Can she golf?

Tuesday, June 15, 2010

Just Gimme the Necktie

If you happened to be thinking about a tie as the father's day gift most likely to make dad feel that moms get a much better day, think again. Thanks to the United Stated Department of Health and Human Services, Agency for Healthcare Research and Quality (DHHS/AHRQ), you can send pops an ecard telling him to go to the doctor. Alternatively, you can sit down for a short film festival to take a look at the public service announcements that share the punchline of dad dying soon because he didn't get to the doctor.

It may be well intentioned. However, encouraging dad with ecards and videos (can you work less hard to find a gift?) to go to the doctor for the checkup — where he'll most likely hear bad news — will most likely leave him wishing for that tie he never wanted in previous years ... in case he wants to hang himself.

Sunday, June 13, 2010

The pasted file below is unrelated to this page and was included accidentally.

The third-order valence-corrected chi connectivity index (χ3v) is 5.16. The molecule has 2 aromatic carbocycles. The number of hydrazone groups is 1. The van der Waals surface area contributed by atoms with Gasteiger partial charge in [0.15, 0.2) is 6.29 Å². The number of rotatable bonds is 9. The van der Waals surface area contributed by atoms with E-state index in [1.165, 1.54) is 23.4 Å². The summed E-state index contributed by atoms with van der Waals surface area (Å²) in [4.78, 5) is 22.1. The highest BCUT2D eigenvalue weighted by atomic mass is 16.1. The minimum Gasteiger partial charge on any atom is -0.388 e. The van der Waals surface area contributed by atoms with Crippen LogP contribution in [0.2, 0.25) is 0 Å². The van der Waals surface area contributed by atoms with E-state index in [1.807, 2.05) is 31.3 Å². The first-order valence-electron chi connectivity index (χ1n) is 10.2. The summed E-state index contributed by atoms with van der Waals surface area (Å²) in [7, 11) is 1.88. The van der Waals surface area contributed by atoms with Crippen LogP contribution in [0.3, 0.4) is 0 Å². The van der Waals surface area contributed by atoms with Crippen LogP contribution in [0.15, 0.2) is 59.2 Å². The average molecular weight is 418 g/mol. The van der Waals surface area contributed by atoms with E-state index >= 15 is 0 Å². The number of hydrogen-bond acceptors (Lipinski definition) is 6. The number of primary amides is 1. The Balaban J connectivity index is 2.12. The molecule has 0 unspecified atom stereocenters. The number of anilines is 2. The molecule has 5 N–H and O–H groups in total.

Father's Way

This week's objet d' eBay, the July 1973 Sports Illustrated celebrating football coach George Allen with its "Play It My Way" tag line, precedes by decades Allen's son's attempt to resuscitate his own career using his dad's football success.

Young Allen — George Felix, to distinguish him from father George Herbert — rode his dad's reputation to the Virginia senate seat. Then came the "macaca" meltdown. Now, just like daddy would have advised, he's back to the play that worked for him so often before as he sets himself up for his next political run with a book tour promoting What Washington Can Learn from the World of Sports.

Politics. Sports. Play it just like dad.

Saturday, June 12, 2010

Wise Council